|Electronic cigarettes banned from airplanes|
|Written by Erin Hogg, Daily Vidette Senior Staff|
|Tuesday, 22 February 2011 22:54|
More questions about the effects are being raised in light of the ban
The U.S. Department of Transportation announced a ban of smokeless electronic cigarettes on airplanes this spring, according to the Huffington Post.
Electronic cigarettes are plastic and metal devices that heat liquid nicotine that creates a vapor the smoker inhales.
They have prompted a debate over how risky they are to one’s health and whether they can even be considered legal, according to the article.
Jim Almeda, health educator at the Office of Health Promotion and Wellness, explained there is still much research to be conducted on the safety of e-cigarettes.
“The findings from a test of 19 cartridges from two e-cigarette products indicated all but one cartridge as having no nicotine and the cartridges marked with low, medium and high nicotine had various levels of nicotine unrelated to their labeling,” Almeda said.
Many airlines have already begun informing passengers that e-cigarette smoking is prohibited on flights.
First marketed overseas in 2002, e-cigarettes did not become available in the United States until late 2006. The industry has grown to several million smokers worldwide with thousands of new customers every week.
The Food and Drug Administration is likely to decide the future of e-cigarettes.
Last year, the FDA lost a court case after trying to treat e-cigarettes as drug-delivery devices, rather than tobacco products, the article stated.
“Also, one cartridge contained a toxic antifreeze ingredient and the devices emitted tobacco-specific nitrosamines and impurities harmful to humans,” Almeda said.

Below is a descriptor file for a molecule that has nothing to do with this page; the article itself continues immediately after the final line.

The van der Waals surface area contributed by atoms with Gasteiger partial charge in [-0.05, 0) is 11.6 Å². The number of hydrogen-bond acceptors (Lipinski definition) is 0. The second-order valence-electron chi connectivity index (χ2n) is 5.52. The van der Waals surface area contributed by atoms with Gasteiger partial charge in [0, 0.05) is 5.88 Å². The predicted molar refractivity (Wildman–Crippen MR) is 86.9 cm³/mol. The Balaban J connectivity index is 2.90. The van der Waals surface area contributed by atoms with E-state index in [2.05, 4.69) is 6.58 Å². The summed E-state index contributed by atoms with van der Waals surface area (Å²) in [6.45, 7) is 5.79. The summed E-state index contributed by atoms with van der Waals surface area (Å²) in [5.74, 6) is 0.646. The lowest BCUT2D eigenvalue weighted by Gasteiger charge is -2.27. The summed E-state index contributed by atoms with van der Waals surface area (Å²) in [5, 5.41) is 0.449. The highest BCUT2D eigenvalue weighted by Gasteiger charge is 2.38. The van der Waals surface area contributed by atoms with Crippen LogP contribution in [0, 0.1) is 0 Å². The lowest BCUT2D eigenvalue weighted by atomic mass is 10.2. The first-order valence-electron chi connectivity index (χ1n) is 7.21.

“Since they aren’t currently regulated by the FDA, there is no guarantee that what the manufacturers say the ingredients are in the product, or how safe they claim to be, are actually accurate,” he added.
In addition, there is no conclusive research that indicates e-cigarettes are effective in helping people to quit smoking, Almeda explained.
“Because the safety has not yet been established, I would not recommend them as smoking cessation aids, but they do have that potential,” Jean Swearingen, medical director at Student Health Services, said.
Swearingen said it is too soon to say if e-cigarettes are safe or not.
“In theory, they don’t have as many carcinogens as real cigarettes, but studies are not yet completed,” she said.
E-cigarettes could be banned from public places based on the safety profile, especially in regards to any bystander effects.
Nearly 46 million Americans smoke cigarettes and about 40 percent try to quit each year, according to the article. Unlike nicotine patches or gum, e-cigarettes have opened a legal gray area in public smoking.